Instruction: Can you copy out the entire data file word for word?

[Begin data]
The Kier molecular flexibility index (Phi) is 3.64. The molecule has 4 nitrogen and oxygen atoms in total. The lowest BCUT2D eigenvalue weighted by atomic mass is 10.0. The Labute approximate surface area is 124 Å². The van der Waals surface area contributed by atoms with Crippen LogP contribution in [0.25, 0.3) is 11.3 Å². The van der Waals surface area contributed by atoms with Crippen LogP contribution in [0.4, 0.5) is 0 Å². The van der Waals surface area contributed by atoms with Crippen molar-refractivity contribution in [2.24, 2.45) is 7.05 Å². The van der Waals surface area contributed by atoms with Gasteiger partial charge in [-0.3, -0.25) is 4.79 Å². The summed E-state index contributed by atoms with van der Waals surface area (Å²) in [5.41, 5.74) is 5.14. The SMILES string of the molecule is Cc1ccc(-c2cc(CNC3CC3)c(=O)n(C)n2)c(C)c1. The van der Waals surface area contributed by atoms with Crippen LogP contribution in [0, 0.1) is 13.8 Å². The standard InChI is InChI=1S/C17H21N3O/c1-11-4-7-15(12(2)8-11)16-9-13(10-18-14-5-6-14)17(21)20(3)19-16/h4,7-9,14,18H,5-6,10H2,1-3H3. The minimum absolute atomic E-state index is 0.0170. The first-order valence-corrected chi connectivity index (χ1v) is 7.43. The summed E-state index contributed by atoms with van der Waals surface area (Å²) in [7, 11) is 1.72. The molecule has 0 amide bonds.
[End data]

The Kier molecular flexibility index (Phi) is 3.64. The molecule has 4 nitrogen and oxygen atoms in total. The lowest BCUT2D eigenvalue weighted by atomic mass is 10.0. The Labute approximate surface area is 124 Å². The van der Waals surface area contributed by atoms with Crippen LogP contribution in [0.25, 0.3) is 11.3 Å². The van der Waals surface area contributed by atoms with Crippen LogP contribution in [0.4, 0.5) is 0 Å². The van der Waals surface area contributed by atoms with Crippen molar-refractivity contribution in [2.24, 2.45) is 7.05 Å². The van der Waals surface area contributed by atoms with Gasteiger partial charge in [-0.3, -0.25) is 4.79 Å². The summed E-state index contributed by atoms with van der Waals surface area (Å²) in [5.41, 5.74) is 5.14. The SMILES string of the molecule is Cc1ccc(-c2cc(CNC3CC3)c(=O)n(C)n2)c(C)c1. The van der Waals surface area contributed by atoms with Crippen LogP contribution in [0, 0.1) is 13.8 Å². The standard InChI is InChI=1S/C17H21N3O/c1-11-4-7-15(12(2)8-11)16-9-13(10-18-14-5-6-14)17(21)20(3)19-16/h4,7-9,14,18H,5-6,10H2,1-3H3. The minimum absolute atomic E-state index is 0.0170. The first-order valence-corrected chi connectivity index (χ1v) is 7.43. The summed E-state index contributed by atoms with van der Waals surface area (Å²) in [7, 11) is 1.72. The molecule has 0 amide bonds.